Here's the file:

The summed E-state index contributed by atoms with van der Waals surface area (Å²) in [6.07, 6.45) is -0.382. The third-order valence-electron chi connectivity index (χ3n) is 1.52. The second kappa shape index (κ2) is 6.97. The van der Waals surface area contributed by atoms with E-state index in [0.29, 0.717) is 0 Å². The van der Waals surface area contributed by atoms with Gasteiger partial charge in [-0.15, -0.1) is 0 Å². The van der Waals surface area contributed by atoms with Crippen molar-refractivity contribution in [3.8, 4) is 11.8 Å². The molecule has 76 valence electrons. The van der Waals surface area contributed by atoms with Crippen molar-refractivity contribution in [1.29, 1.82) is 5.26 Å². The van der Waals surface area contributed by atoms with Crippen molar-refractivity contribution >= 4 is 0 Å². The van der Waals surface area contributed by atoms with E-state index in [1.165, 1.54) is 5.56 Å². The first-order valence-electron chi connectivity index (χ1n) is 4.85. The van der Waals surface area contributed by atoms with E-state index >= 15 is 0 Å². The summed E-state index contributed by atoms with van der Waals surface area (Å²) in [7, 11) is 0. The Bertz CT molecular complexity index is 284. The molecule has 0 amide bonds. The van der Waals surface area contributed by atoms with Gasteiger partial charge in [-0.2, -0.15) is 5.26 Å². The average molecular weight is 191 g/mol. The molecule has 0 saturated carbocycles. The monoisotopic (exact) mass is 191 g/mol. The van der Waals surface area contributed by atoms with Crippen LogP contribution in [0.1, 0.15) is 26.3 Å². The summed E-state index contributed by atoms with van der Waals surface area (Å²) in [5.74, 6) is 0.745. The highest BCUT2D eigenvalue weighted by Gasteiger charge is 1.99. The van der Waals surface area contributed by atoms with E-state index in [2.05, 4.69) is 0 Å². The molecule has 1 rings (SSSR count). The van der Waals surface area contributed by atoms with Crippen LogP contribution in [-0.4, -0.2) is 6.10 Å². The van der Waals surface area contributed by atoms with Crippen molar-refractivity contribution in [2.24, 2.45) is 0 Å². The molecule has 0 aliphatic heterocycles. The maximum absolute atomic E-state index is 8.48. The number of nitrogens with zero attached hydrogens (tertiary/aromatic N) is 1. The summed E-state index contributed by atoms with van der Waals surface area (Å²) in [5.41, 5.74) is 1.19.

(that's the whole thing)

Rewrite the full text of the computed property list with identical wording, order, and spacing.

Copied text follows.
The summed E-state index contributed by atoms with van der Waals surface area (Å²) in [6.07, 6.45) is -0.382. The third-order valence-electron chi connectivity index (χ3n) is 1.52. The second kappa shape index (κ2) is 6.97. The van der Waals surface area contributed by atoms with E-state index in [0.29, 0.717) is 0 Å². The van der Waals surface area contributed by atoms with Gasteiger partial charge in [-0.15, -0.1) is 0 Å². The van der Waals surface area contributed by atoms with Crippen molar-refractivity contribution in [3.8, 4) is 11.8 Å². The molecule has 76 valence electrons. The van der Waals surface area contributed by atoms with Crippen molar-refractivity contribution in [1.29, 1.82) is 5.26 Å². The van der Waals surface area contributed by atoms with Crippen molar-refractivity contribution >= 4 is 0 Å². The van der Waals surface area contributed by atoms with E-state index in [1.165, 1.54) is 5.56 Å². The first-order valence-electron chi connectivity index (χ1n) is 4.85. The van der Waals surface area contributed by atoms with E-state index >= 15 is 0 Å². The summed E-state index contributed by atoms with van der Waals surface area (Å²) in [7, 11) is 0. The Bertz CT molecular complexity index is 284. The molecule has 0 amide bonds. The van der Waals surface area contributed by atoms with Gasteiger partial charge in [-0.2, -0.15) is 5.26 Å². The average molecular weight is 191 g/mol. The molecule has 0 saturated carbocycles. The monoisotopic (exact) mass is 191 g/mol. The van der Waals surface area contributed by atoms with Crippen LogP contribution in [0.1, 0.15) is 26.3 Å². The summed E-state index contributed by atoms with van der Waals surface area (Å²) in [5.74, 6) is 0.745. The highest BCUT2D eigenvalue weighted by Gasteiger charge is 1.99. The van der Waals surface area contributed by atoms with E-state index in [2.05, 4.69) is 0 Å². The molecule has 1 rings (SSSR count). The van der Waals surface area contributed by atoms with Crippen LogP contribution in [-0.4, -0.2) is 6.10 Å². The van der Waals surface area contributed by atoms with Crippen molar-refractivity contribution in [2.24, 2.45) is 0 Å². The molecule has 0 aliphatic heterocycles. The maximum absolute atomic E-state index is 8.48. The number of nitrogens with zero attached hydrogens (tertiary/aromatic N) is 1. The summed E-state index contributed by atoms with van der Waals surface area (Å²) in [5.41, 5.74) is 1.19.